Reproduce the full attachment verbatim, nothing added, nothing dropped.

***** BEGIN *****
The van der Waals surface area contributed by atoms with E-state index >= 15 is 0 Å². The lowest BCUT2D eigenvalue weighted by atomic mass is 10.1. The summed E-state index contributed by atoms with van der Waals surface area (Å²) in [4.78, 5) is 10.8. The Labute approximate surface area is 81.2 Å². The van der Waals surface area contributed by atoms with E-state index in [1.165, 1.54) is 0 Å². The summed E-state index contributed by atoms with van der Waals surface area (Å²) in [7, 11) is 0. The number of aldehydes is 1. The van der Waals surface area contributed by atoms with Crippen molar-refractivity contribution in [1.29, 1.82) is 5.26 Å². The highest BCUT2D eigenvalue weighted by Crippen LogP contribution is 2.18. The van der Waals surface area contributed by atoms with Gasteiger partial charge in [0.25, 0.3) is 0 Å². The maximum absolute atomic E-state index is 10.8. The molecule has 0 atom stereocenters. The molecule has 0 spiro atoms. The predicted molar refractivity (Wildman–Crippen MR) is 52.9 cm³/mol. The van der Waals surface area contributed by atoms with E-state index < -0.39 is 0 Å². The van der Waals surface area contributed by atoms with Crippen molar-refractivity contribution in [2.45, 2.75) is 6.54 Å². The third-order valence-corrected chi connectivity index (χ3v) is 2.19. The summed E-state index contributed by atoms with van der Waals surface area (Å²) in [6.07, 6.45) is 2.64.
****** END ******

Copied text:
The van der Waals surface area contributed by atoms with E-state index >= 15 is 0 Å². The lowest BCUT2D eigenvalue weighted by atomic mass is 10.1. The summed E-state index contributed by atoms with van der Waals surface area (Å²) in [4.78, 5) is 10.8. The Labute approximate surface area is 81.2 Å². The van der Waals surface area contributed by atoms with E-state index in [1.165, 1.54) is 0 Å². The summed E-state index contributed by atoms with van der Waals surface area (Å²) in [7, 11) is 0. The number of aldehydes is 1. The van der Waals surface area contributed by atoms with Crippen molar-refractivity contribution in [1.29, 1.82) is 5.26 Å². The highest BCUT2D eigenvalue weighted by Crippen LogP contribution is 2.18. The van der Waals surface area contributed by atoms with Gasteiger partial charge in [0.25, 0.3) is 0 Å². The maximum absolute atomic E-state index is 10.8. The molecule has 0 atom stereocenters. The molecule has 0 spiro atoms. The predicted molar refractivity (Wildman–Crippen MR) is 52.9 cm³/mol. The van der Waals surface area contributed by atoms with E-state index < -0.39 is 0 Å². The van der Waals surface area contributed by atoms with Crippen molar-refractivity contribution in [2.45, 2.75) is 6.54 Å². The third-order valence-corrected chi connectivity index (χ3v) is 2.19. The summed E-state index contributed by atoms with van der Waals surface area (Å²) in [6.07, 6.45) is 2.64.